The KISS Printable Books Page
Handel, the Great Musician
from - Golden Deeds:
Stories from History Retold for Little Folk
London: Blackie and Son Limited
Directions: Your teacher may ask you to write your own version of this story, in class, in as much detail as you can, without looking at the text. You should therefore read the story more than once. You can make a list of the names of people and places. You can use that list when you write your version of the story.

     In the small German town of Halle there once lived a barber-surgeon named George Handel. In those days barbers were nearly always surgeons as well, and George Handel was a very respected member of the profession. He had a large family of sons and daughters, the youngest of whom was called George Frederick. When quite a small child this little fellow showed a decided taste for music. In the nursery his only toys were trumpets, drums, flutes, and anything out of which he could get musical sounds. As he grew older this intense love of music increased, until it became the one great thought and pleasure of his life. Seeing this his father was very distressed and alarmed, for he did not wish his little son to take up music as the means of earning his living.
     At that time organists and musicians were very poorly paid, and George Handel wanted his boy to get on well in the world. So he tried to turn the child’s mind away from all such ideas, by never allowing him to go to any place where music was performed, and by sending every instrument out of his house. But in spite of so much care and trouble taken, it was impossible to destroy the strongest desire of the boy’s nature.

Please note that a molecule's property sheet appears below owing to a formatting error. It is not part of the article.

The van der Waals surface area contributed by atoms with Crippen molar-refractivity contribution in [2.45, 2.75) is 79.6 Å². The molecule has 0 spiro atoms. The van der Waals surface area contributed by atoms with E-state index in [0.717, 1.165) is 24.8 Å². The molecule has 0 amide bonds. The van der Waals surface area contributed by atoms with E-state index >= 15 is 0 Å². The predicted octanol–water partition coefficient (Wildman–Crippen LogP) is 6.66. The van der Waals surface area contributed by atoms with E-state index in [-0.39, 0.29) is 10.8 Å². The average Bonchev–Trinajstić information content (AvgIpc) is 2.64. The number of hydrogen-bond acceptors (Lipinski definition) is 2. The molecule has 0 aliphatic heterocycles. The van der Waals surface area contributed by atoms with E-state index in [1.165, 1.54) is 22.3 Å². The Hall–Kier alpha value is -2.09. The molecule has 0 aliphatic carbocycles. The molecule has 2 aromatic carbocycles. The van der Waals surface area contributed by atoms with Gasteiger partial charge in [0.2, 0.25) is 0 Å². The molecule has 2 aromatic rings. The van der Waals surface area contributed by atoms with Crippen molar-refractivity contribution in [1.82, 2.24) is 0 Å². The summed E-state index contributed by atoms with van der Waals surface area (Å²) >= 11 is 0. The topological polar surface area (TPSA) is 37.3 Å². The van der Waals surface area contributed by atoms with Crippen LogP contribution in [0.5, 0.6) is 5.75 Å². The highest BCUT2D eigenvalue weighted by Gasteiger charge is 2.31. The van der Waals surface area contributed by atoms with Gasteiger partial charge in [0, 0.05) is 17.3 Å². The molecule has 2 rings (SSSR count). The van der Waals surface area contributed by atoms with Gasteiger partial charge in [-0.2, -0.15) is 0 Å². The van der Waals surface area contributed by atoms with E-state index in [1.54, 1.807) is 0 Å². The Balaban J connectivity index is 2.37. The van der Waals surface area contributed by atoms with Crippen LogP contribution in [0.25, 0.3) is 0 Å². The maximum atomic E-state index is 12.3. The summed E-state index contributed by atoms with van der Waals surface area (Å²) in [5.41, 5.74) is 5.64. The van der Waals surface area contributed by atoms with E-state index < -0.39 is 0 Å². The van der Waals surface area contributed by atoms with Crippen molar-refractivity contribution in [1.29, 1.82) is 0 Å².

One night, after the household had gone to bed, Mr. Handel was awakened by the sound of soft music stealing from an unused garret. He arose in great surprise, and calling his wife they went to find out the cause of these strange sounds.
     Going quietly to the garret they paused to listen outside for a few moments, when their astonishment was increased by the beauty of the melody which met their ears. Then, opening the door and holding up the candle he carried, George Handel peered wonderingly into the dusty old lumber-room. There, seated at a clavichord (an instrument something like a piano, only much smaller), was his little son Frederick, then only six years old. The child had coaxed one of his aunts, who was his friend and sympathizer, to help him smuggle the clavichord into the garret, where he taught himself to play while his parents were asleep, or out of the house.
     The wonderful sweetness of the music, together with the earnest entreaties of the tiny performer, softened the heart of his father to forgiveness of his conduct. But even then the old gentleman could not be induced to allow his son to follow the profession for which nature had so well fitted him, as he feared he would not be able to earn his living at it. However, it happened not long after that the Duke of Saxe-Weissenfels heard the boy play, and was so struck by his genius that he persuaded his parent to consent to have him properly trained.
     When once he was enabled to continue his studies under the guidance of a good master, it did not take young Handel long to show not only his father, but the whole world, that he was a truly great and marvellously gifted musician. To-day his famous oratorios are played everywhere, and people delight in them and marvel at them just as much as when they were first produced.